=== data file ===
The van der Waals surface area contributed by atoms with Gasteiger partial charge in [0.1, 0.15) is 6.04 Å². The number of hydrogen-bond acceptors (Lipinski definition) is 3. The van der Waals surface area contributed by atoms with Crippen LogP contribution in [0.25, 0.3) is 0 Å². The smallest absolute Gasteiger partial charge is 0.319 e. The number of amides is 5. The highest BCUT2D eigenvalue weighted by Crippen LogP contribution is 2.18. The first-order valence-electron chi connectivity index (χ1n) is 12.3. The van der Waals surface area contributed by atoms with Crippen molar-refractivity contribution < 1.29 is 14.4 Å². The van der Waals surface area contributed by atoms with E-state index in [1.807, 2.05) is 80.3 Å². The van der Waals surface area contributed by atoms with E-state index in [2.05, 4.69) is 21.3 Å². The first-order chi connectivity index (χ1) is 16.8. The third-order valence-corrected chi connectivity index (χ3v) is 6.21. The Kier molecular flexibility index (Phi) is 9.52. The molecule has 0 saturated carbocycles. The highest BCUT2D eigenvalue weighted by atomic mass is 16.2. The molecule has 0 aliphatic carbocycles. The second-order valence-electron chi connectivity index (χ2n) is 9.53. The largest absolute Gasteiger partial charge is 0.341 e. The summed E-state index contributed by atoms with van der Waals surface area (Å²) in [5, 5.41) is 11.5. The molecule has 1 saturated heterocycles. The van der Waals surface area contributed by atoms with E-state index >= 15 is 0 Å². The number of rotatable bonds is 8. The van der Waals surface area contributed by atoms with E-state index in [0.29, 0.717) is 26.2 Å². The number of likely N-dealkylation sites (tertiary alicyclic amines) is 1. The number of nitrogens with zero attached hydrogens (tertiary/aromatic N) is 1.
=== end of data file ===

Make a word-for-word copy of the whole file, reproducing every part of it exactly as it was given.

The van der Waals surface area contributed by atoms with Gasteiger partial charge in [0.1, 0.15) is 6.04 Å². The number of hydrogen-bond acceptors (Lipinski definition) is 3. The van der Waals surface area contributed by atoms with Crippen LogP contribution in [0.25, 0.3) is 0 Å². The smallest absolute Gasteiger partial charge is 0.319 e. The number of amides is 5. The highest BCUT2D eigenvalue weighted by Crippen LogP contribution is 2.18. The first-order valence-electron chi connectivity index (χ1n) is 12.3. The van der Waals surface area contributed by atoms with Crippen molar-refractivity contribution < 1.29 is 14.4 Å². The van der Waals surface area contributed by atoms with E-state index in [1.807, 2.05) is 80.3 Å². The van der Waals surface area contributed by atoms with E-state index in [2.05, 4.69) is 21.3 Å². The first-order chi connectivity index (χ1) is 16.8. The third-order valence-corrected chi connectivity index (χ3v) is 6.21. The Kier molecular flexibility index (Phi) is 9.52. The molecule has 0 saturated carbocycles. The highest BCUT2D eigenvalue weighted by atomic mass is 16.2. The molecule has 0 aliphatic carbocycles. The second-order valence-electron chi connectivity index (χ2n) is 9.53. The largest absolute Gasteiger partial charge is 0.341 e. The summed E-state index contributed by atoms with van der Waals surface area (Å²) in [5, 5.41) is 11.5. The molecule has 1 saturated heterocycles. The van der Waals surface area contributed by atoms with E-state index >= 15 is 0 Å². The number of rotatable bonds is 8. The van der Waals surface area contributed by atoms with E-state index in [0.29, 0.717) is 26.2 Å². The number of likely N-dealkylation sites (tertiary alicyclic amines) is 1. The number of nitrogens with zero attached hydrogens (tertiary/aromatic N) is 1.